Rick Hellers: Right. It was about lawyers learning how to be lawyers and yet the name of it was Paper Chase, because lawyers have always been chasing paper, and printing paper, and producing paper. And so now it’s really cool to see people embrace the concept of, wow, I can really use this technology to get rid of the paper. And if I’ve gotten rid of the paper, I can work from anywhere, and I can search for things, and I can share things, and I can copy things, copy the data. It’s just such a simple concept, but it’s taken us a long time to get there. 

Bill Bice: Yeah, absolutely. I mean, I wouldn’t wish the pandemic on anybody, but it has been an accelerant for some pretty important trends. And this is a key one, getting firms to go digital. It’s sped up every firm’s digital transformation journey and scanning is the centerpiece of that. 

Rick Hellers: Yeah. I love the term digital transformation. Right. It’s kind of become a new 2020 term or centered around COVID and it’s certainly a good term and it’s real, people do need to do that. But gosh, we’ve been helping law firms around the world transform digitally now for 10 plus years. And we just didn’t know that’s what it was. We didn’t know it was digital transformation. We thought it was more appropriately called reducing the amount of paper and your carbon footprint and going paperless. And having workflows that reduce the number of steps and allow you to do things better, quicker, faster with more accuracy. And all the things that have been important through, gosh, my 40-year legal tech journey. Right. Those are the common trends in the 80s and 90s, the Os and the 10s. And clearly there’ll be common trends going forward in the 20s, but with an added twist of just an absolute demand to be able to support work from anywhere.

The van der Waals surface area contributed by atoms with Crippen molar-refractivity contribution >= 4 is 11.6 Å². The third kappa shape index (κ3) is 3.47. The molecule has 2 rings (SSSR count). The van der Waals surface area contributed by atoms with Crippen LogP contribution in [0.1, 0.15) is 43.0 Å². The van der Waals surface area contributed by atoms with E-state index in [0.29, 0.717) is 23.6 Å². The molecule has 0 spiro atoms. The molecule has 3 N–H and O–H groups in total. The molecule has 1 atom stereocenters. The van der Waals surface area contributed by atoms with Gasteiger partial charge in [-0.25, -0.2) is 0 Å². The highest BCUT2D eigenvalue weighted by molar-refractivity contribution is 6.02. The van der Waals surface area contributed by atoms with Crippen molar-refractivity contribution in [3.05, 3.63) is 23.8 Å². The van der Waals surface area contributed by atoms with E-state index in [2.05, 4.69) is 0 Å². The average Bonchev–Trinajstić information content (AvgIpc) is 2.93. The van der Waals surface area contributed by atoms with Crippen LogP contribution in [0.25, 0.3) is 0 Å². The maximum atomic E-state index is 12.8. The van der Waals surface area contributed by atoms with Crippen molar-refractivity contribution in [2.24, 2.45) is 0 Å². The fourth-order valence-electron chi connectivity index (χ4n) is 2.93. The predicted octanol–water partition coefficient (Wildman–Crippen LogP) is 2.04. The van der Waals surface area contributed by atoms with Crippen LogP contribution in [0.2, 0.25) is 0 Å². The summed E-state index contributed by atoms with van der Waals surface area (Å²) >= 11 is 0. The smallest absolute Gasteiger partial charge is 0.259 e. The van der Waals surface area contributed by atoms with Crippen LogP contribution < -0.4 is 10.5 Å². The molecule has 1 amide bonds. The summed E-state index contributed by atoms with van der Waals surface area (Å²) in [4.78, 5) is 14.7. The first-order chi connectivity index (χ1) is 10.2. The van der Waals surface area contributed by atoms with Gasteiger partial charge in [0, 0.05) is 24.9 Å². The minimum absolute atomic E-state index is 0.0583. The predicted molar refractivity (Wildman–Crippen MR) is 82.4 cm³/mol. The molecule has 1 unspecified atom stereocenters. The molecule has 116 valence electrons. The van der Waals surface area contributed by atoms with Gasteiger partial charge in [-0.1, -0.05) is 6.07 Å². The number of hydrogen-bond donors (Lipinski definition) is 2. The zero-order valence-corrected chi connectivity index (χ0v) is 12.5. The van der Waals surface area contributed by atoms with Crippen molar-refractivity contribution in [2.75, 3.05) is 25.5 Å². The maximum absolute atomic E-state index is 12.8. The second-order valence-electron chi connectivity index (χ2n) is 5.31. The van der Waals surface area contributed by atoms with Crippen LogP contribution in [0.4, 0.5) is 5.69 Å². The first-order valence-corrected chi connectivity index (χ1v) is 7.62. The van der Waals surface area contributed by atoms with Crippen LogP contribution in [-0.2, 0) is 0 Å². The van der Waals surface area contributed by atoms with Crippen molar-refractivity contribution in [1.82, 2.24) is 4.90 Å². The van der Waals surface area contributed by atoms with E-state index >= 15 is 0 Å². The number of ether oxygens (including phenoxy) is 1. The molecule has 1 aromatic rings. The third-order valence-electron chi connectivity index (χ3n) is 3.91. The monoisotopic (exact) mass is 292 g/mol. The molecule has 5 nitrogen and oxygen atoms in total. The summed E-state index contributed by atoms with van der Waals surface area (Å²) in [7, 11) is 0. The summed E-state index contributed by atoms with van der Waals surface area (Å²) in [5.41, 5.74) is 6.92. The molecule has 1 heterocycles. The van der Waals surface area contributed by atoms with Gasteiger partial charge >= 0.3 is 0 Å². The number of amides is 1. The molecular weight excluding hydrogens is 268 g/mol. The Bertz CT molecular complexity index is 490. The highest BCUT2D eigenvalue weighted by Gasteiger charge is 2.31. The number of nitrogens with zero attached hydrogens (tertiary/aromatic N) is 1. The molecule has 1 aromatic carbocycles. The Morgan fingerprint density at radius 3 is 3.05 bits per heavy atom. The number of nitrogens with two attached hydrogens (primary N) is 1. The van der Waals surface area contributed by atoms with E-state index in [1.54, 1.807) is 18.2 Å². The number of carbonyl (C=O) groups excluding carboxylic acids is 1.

Bill Bice: Yeah. I mean, there’s a really interesting comparison here of you were talking about those different pieces of technology in the 80s. And I just think back to the amount of training it took to get somebody to be able to use an online research service, to use a CD rom, to use Wang. And now we’re focused on how do we get from four clicks to three clicks in a process that is absolutely minimizing the training because if you’re really going to be successful getting people to use technology, you just, you have to take that approach. 

Rick Hellers: Well, right. I mean, and if you think about the technology we use at a personal level, for the most part, we don’t get training, we don’t need training, we don’t want training. Right. It’s intuitive enough to figure it out. And if we’re interested in more advanced features, we go to find them for ourselves. And I think that’s the simplicity of how legal tech software is starting to be presented. Right. Is, don’t make it look, and act, and feel like technology, make it look, act, and feel like people want to work and need to work, get them to the finish line faster. 

Bill Bice: And it’s actually much harder to build technology that creates that user experience, but that’s how we get the end result. Right. We got to put all the effort in, on the front end so that the attorneys and staff are actually using it, have that great experience. 

Rick Hellers: Yeah, absolutely. And clearly people are, I mean, we used to measure the success of legal tech or what tech was in place by what percentage of desktops people had computers on. Right. And now that’s not even a statistic we track. It’d be interesting if we did, because I think we’d get more than the number of people. Right. Because people have two and three computers and three and four monitors and all of those kinds of things, an iPad here, and an iPhone or a, an Android here and so on and so forth. 

Bill Bice: In their home office. We’d be at two or 300%. 

Rick Hellers: Yeah. Yeah. But that also, I mean, I think that makes it more challenging, right? Because now not only do we have to allow people to work from anywhere, but we’ve got to synchronize that information and data across the various devices that people are working on and it’s expected. Right. It’s not like a, oh wow, you do that? Right. I mean, you don’t get bonus points for doing it. It’s just something that’s built-in expectations of what needs to be part of the vision and part of the deliverables.